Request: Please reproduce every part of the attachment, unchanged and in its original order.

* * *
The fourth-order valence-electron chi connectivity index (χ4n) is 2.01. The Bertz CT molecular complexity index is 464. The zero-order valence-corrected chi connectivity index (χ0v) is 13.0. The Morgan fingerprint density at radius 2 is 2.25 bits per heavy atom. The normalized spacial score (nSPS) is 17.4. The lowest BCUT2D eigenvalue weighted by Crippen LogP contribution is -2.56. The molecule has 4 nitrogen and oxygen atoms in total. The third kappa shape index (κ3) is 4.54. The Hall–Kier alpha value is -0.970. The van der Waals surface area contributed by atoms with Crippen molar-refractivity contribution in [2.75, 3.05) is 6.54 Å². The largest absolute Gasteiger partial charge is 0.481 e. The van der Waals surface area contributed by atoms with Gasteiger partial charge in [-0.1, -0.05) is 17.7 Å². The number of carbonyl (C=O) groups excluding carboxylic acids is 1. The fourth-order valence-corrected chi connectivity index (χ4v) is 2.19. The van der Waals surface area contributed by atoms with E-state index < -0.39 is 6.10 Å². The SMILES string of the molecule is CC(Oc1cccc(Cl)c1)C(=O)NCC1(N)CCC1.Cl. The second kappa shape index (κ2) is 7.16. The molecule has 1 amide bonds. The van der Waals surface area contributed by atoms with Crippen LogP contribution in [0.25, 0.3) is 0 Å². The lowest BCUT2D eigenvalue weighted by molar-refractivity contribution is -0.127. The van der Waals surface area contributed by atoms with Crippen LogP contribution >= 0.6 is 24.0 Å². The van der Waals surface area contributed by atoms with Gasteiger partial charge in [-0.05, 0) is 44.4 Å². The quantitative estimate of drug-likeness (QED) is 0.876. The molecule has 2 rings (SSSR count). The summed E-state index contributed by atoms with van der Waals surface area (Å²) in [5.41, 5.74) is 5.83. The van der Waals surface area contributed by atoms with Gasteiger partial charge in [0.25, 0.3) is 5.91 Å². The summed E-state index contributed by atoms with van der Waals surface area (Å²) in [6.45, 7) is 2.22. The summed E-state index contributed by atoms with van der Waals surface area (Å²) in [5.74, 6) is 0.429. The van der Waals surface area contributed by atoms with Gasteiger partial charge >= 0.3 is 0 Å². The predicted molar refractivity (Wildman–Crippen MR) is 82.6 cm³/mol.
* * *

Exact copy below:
The fourth-order valence-electron chi connectivity index (χ4n) is 2.01. The Bertz CT molecular complexity index is 464. The zero-order valence-corrected chi connectivity index (χ0v) is 13.0. The Morgan fingerprint density at radius 2 is 2.25 bits per heavy atom. The normalized spacial score (nSPS) is 17.4. The lowest BCUT2D eigenvalue weighted by Crippen LogP contribution is -2.56. The molecule has 4 nitrogen and oxygen atoms in total. The third kappa shape index (κ3) is 4.54. The Hall–Kier alpha value is -0.970. The van der Waals surface area contributed by atoms with Crippen molar-refractivity contribution in [2.75, 3.05) is 6.54 Å². The largest absolute Gasteiger partial charge is 0.481 e. The van der Waals surface area contributed by atoms with Gasteiger partial charge in [-0.1, -0.05) is 17.7 Å². The number of carbonyl (C=O) groups excluding carboxylic acids is 1. The fourth-order valence-corrected chi connectivity index (χ4v) is 2.19. The van der Waals surface area contributed by atoms with E-state index < -0.39 is 6.10 Å². The SMILES string of the molecule is CC(Oc1cccc(Cl)c1)C(=O)NCC1(N)CCC1.Cl. The second kappa shape index (κ2) is 7.16. The molecule has 1 amide bonds. The van der Waals surface area contributed by atoms with Crippen LogP contribution in [0.25, 0.3) is 0 Å². The lowest BCUT2D eigenvalue weighted by molar-refractivity contribution is -0.127. The van der Waals surface area contributed by atoms with Crippen LogP contribution >= 0.6 is 24.0 Å². The van der Waals surface area contributed by atoms with Gasteiger partial charge in [-0.05, 0) is 44.4 Å². The quantitative estimate of drug-likeness (QED) is 0.876. The molecule has 2 rings (SSSR count). The summed E-state index contributed by atoms with van der Waals surface area (Å²) in [5.41, 5.74) is 5.83. The van der Waals surface area contributed by atoms with Gasteiger partial charge in [0.25, 0.3) is 5.91 Å². The summed E-state index contributed by atoms with van der Waals surface area (Å²) in [6.45, 7) is 2.22. The summed E-state index contributed by atoms with van der Waals surface area (Å²) in [5.74, 6) is 0.429. The van der Waals surface area contributed by atoms with Gasteiger partial charge >= 0.3 is 0 Å². The predicted molar refractivity (Wildman–Crippen MR) is 82.6 cm³/mol.